Gray October, and a cool mist-rain is being wrung from the clouds; the legendary seasonal sparkle that shoots color into the sky is absent. It is a perfect day for running, however, and I go slap-footing along the tarmac on the way to the woods.
The trail that runs out to Fairhaven Bay ambles through high white pines and a mix of oaks, maples and beech trees. Today, its packed dirt is water-dark, and under the shroud of the forest canopy, I enter a world of half-light. It is either dawn or dusk; I’ve run to an all-day margin of light along the river’s edge. I bend my concentration to picking out roots and stones poking through the litter of pine needles and fallen leaves. Such fall running over cloaked ground invites a fall.
All runners know that a tense upper body produces a lurching franken-gait in the legs; the whole enterprise of moving forward tends toward stumble. I wonder if I should be here.
That’s when it happens: the speckle of dropped leaves begins to glow, especially the yellow ones. It is as if I am running over the pelt of a huge leopard, albeit one where the spots are the light instead of the darkness. The gray above and around me intensifies, and the ground pulses with light, and along that ground everything is evident. I feel that some kindly custodian of the woods has switched on the footlights. My shoulders relax, and my stiffening neck straightens; my hands, which had been lifted, ready for an imagined tumble, drop too and begin to swing in rhythm with my feet. And with rhythm comes reverie, a rivery feeling of ease and good will and attention. I am paying attention without having to work at it because I am seeing each lit leaf.
I am running simply simply running;
each leaf is glowing simply simply glowing.
Last Tuesday evening we walked to Concord’s First Parish church to hear writer Robert Richardson and painter Lincoln Perry speak about their collaboration on a new edition of Henry Thoreau’s late-life essay, October or Autumnal Tints. The book is its own excursion of beauty, its writing and watercolors both transcendent. And it is a convenient size for carrying out into the woods, an idea implicitly encouraged by a final section called “Personal Leaves”: “We have left room for a few leaves of your own choosing,” they write, and instructions for preserving those leaves follow.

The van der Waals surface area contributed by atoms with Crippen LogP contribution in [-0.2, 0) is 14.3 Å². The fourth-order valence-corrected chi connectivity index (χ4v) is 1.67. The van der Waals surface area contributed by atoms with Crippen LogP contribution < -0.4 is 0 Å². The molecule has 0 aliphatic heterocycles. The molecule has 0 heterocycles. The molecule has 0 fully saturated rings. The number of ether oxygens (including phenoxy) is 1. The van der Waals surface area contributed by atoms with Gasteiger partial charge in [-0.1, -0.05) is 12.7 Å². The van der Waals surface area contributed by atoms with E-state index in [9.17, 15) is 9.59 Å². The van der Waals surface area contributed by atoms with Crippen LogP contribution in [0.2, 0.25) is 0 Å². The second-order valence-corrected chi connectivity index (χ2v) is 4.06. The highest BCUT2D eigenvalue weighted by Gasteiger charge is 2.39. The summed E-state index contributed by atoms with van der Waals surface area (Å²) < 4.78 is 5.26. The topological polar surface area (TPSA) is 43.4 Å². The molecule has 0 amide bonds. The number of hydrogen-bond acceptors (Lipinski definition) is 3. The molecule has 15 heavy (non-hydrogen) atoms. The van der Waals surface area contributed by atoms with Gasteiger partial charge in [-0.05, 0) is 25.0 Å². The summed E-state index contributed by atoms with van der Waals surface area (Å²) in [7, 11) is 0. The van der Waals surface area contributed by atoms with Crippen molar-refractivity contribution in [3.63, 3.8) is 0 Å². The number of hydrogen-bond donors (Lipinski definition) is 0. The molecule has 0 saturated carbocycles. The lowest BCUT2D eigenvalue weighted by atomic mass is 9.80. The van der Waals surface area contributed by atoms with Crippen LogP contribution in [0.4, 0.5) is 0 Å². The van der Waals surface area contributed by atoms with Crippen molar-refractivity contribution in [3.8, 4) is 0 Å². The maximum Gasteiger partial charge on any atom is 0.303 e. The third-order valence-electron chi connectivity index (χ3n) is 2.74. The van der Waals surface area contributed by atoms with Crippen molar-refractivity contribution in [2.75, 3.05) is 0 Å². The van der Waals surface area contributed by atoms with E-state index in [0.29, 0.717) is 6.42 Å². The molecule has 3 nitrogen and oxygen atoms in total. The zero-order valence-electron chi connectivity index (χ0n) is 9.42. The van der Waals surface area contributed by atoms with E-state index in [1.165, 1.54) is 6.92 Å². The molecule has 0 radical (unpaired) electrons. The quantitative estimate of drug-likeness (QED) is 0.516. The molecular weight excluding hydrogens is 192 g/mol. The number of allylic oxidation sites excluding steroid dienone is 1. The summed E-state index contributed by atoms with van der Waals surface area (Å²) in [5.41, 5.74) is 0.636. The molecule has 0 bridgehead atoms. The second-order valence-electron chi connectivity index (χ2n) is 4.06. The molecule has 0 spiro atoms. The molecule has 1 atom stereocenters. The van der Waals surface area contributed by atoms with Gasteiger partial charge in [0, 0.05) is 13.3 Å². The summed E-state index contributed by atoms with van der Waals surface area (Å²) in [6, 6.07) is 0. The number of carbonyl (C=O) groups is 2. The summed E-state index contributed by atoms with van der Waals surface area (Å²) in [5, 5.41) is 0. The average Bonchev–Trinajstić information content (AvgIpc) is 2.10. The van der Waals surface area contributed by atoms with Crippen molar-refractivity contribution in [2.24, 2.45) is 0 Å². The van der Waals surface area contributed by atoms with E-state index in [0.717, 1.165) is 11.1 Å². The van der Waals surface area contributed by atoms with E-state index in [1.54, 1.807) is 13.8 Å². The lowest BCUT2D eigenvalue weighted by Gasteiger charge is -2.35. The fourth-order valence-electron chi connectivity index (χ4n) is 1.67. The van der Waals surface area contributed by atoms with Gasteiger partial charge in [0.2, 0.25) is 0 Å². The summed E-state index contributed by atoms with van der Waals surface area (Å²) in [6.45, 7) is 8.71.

What caught my attention as Richardson read from his accompanying essay that evening was Thoreau saying this: “We cannot see anything until we are possessed with the idea of it, take it into our heads, and then we can hardly see anything else.”
Each yellow leaf. As I run in the dark woods, I can hardly see anything else.
A little later in his essay Richardson writes, “Absolute attention is prayer, said Simone Weil. Thoreau would have understood.”
Note: Richardson and Perry’s edition of October or Autumnal Tints is published by W.W. Norton and available at the Concord Bookshop, The Thoreau Society’s Shop at Walden Pond and elsewhere. It is a perfect seasonal companion.